Asking for letters of reference

As a doctoral student I am often seeking additional sources of grant funding to support my studies.  Below I have compiled a quick list of best practices that can be used when asking for letters of reference or support for grants, scholarships, or graduate school applications.

  1. Start early-consider the individuals who are familiar with your work and who can clearly articulate (in writing) your strengths, areas in need of improvement, and who can speak to your potential as an applicant.
  2. Avoid asking people to write a letter for you at the last minute. Everyone is busy so it is not fair to expect people to turn out a letter for you at the last minute.
  3. Prepare a draft or letter template that your reviewers can use as a starting point.  This saves them time and increases the likelihood that they will submit a letter for you again in the future.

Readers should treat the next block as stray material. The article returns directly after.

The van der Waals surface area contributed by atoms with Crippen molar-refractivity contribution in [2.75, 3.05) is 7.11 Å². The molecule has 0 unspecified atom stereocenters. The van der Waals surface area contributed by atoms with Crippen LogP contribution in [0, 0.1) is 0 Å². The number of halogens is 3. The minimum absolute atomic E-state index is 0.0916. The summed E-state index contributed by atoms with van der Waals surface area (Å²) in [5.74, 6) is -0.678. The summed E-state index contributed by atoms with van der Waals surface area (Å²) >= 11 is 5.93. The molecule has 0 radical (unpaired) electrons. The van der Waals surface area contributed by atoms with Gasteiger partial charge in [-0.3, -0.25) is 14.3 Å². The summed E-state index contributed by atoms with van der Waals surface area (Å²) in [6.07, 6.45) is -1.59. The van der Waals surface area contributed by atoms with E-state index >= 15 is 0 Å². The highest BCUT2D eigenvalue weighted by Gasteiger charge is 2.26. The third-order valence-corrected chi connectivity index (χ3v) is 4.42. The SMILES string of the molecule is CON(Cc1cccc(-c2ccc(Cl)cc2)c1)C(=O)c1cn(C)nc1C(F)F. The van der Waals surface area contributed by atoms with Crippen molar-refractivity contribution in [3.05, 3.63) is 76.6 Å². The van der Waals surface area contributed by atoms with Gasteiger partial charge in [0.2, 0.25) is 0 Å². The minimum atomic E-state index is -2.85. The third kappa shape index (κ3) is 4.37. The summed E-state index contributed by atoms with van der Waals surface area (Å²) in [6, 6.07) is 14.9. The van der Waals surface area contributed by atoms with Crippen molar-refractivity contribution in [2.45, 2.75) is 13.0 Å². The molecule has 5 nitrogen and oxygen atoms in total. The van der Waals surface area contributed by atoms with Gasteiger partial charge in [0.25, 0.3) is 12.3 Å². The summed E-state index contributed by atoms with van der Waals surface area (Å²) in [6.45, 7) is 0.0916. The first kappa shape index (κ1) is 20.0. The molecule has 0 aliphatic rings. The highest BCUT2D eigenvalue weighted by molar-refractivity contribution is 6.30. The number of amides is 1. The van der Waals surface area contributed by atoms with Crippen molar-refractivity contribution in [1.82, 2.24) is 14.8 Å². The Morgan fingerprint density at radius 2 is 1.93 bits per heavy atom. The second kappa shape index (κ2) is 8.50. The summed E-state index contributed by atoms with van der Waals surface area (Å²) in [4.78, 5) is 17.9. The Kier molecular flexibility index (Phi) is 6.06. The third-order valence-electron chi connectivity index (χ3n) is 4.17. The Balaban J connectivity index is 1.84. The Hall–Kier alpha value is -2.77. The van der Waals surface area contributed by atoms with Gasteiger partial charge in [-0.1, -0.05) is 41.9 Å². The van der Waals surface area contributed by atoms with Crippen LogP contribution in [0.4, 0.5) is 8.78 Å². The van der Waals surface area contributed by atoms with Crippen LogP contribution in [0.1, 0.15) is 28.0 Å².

4. Give the reviewer a brief description of the grant, scholarship, and so on for which you are applying so that they can tailor the letter to the mission and goals of the funder.
  5. The letter of reference (especially for grant applications) should address your potential as a independent researcher, your potential to contribute new knowledge to your specified discipline through your proposed research, and your commitment to your academics (if still in school) or completing your proposed research objectives.

 

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